What is Montessori?

Montessori education is a child-centered approach based on scientific observations of children’s interests and development. It was developed by Maria Montessori, an Italian scientist, activist, and educator. The key components of a Montessori classroom include highly trained teachers, a carefully prepared environment, the hands-on materials central to Montessori, multi-age classrooms, and child-directed work throughout an uninterrupted work period. Focus is on building 21st century skills such as executive function, social and emotional intelligence, critical thinking, creativity, and work habits throughout our nine-year program here at BMS. This is done through a spiraling curriculum that builds upon prior knowledge and adds complexity and depth of concepts throughout the phases of children’s education in the school. Concepts include all typical academic areas as well as the Early Childhood sensorial curriculum and a nine-year peace curriculum that includes age-appropriate lessons and practice in areas such as self-care, mindfulness, grace and courtesy, conflict resolution, living in a community, stewardship of the Earth, and community and global social and environmental issues.

Montessori was, perhaps above all, a brilliant and insightful observer. Many of the principles authored by Montessori have since been supported through modern sociological, psychological, and neurological research, including the following.

  • Montessori’s theories of child development include the concept of “Sensitive Periods”, when neurological development and innate interests are most attuned to certain types of learning.  
  • Montessori once wrote that “the hands are the instrument of man’s intelligence”, and believed that movement and cognition are connected, and enhance each other.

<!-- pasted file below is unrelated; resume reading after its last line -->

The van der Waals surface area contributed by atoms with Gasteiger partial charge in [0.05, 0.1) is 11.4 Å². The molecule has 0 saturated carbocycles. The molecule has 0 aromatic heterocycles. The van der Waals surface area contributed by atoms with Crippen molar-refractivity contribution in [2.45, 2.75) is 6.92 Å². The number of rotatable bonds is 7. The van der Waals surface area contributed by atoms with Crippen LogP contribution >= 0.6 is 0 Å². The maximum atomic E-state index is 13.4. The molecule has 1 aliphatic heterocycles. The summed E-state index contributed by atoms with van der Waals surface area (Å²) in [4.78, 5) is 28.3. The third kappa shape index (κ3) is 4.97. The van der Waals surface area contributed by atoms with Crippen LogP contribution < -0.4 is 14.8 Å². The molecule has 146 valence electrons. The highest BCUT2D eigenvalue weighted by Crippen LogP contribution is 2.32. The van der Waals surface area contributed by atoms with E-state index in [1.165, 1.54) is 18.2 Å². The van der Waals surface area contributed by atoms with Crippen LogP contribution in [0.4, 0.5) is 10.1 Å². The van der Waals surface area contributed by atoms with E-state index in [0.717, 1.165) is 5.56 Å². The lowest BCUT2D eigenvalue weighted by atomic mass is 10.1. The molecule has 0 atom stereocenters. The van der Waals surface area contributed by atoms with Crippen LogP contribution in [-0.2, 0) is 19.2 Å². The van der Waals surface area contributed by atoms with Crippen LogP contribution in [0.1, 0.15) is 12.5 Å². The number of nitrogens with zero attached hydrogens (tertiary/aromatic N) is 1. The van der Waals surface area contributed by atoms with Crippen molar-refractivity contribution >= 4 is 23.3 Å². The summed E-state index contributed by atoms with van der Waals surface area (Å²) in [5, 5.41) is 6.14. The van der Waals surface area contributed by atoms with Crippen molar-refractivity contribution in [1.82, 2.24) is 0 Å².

• Humans thrive most when given freedom within limits.
  • Curiosity and interest enhance learning, and spontaneous exploration of ideas should be encouraged.
  • Extrinsic rewards negatively impact independent motivation, and instead intentional support should be given to the lifelong development of intrinsic motivation.
  • Social learning is beneficial, and the four primary mechanisms of learning from peers include incorporation, distributed cognition, active learning, and motivation.
  • Adult interaction should be carefully designed for optimal support of learners.  The role of the teacher includes preparation of and link to the environment, kind and firm accountability, careful observation and interpretation, engaging guidance through the curriculum, and non-invasive assessment.
  • Concentration and self-regulation are learnable and vital tasks.
  • An organized, beautiful, and orderly environment is beneficial to children.
  • Children are spiritual and capable beings, and thus the whole child should be attended to by the curriculum.
  • Concrete learning with scaffolding to deeper and abstract concepts aids children’s comprehension and engagement (this is often visualized as a spiral).

For more information on the Montessori Method, please visit the American Montessori website:  


For more information on modern research related to Montessori, we recommend MONTESSORI:  The Science Behind the Genius by Angeline Stoll Lillard.

For more information on Maria Montessori and the history of the Montessori movement, please visit: